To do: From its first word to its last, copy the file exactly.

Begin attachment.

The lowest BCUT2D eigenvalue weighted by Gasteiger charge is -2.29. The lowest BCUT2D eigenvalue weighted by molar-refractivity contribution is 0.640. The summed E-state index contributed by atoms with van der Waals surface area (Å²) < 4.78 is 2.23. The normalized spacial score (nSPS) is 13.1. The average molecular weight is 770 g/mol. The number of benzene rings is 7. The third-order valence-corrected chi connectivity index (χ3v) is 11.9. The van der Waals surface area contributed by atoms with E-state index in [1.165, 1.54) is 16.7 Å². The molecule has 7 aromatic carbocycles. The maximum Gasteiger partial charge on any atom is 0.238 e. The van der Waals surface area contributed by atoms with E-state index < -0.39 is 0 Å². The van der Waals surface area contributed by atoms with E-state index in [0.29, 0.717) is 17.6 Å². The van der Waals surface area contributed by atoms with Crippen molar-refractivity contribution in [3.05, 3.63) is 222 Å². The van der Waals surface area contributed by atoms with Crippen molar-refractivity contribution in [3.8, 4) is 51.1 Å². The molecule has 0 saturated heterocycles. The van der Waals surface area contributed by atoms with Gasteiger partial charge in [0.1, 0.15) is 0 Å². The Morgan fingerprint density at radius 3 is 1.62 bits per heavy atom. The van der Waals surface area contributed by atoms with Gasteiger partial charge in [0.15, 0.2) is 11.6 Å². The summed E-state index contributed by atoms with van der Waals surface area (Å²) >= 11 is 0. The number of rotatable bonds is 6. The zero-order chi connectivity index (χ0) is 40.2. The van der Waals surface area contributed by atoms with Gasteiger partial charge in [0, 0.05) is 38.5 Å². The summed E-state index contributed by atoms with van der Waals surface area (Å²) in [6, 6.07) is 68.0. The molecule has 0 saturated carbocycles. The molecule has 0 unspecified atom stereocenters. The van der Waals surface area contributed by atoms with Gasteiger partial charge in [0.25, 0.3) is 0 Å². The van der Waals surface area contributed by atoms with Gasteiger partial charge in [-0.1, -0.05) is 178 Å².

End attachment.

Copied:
The lowest BCUT2D eigenvalue weighted by Gasteiger charge is -2.29. The lowest BCUT2D eigenvalue weighted by molar-refractivity contribution is 0.640. The summed E-state index contributed by atoms with van der Waals surface area (Å²) < 4.78 is 2.23. The normalized spacial score (nSPS) is 13.1. The average molecular weight is 770 g/mol. The number of benzene rings is 7. The third-order valence-corrected chi connectivity index (χ3v) is 11.9. The van der Waals surface area contributed by atoms with E-state index in [1.165, 1.54) is 16.7 Å². The molecule has 7 aromatic carbocycles. The maximum Gasteiger partial charge on any atom is 0.238 e. The van der Waals surface area contributed by atoms with E-state index < -0.39 is 0 Å². The van der Waals surface area contributed by atoms with E-state index in [0.29, 0.717) is 17.6 Å². The van der Waals surface area contributed by atoms with Crippen molar-refractivity contribution in [3.05, 3.63) is 222 Å². The van der Waals surface area contributed by atoms with Crippen molar-refractivity contribution in [3.8, 4) is 51.1 Å². The molecule has 0 saturated heterocycles. The van der Waals surface area contributed by atoms with Gasteiger partial charge in [0.1, 0.15) is 0 Å². The Morgan fingerprint density at radius 3 is 1.62 bits per heavy atom. The van der Waals surface area contributed by atoms with Gasteiger partial charge in [0.15, 0.2) is 11.6 Å². The summed E-state index contributed by atoms with van der Waals surface area (Å²) >= 11 is 0. The number of rotatable bonds is 6. The zero-order chi connectivity index (χ0) is 40.2. The van der Waals surface area contributed by atoms with Gasteiger partial charge in [0, 0.05) is 38.5 Å². The summed E-state index contributed by atoms with van der Waals surface area (Å²) in [6, 6.07) is 68.0. The molecule has 0 saturated carbocycles. The molecule has 0 unspecified atom stereocenters. The van der Waals surface area contributed by atoms with Gasteiger partial charge in [0.25, 0.3) is 0 Å². The van der Waals surface area contributed by atoms with Gasteiger partial charge in [-0.1, -0.05) is 178 Å².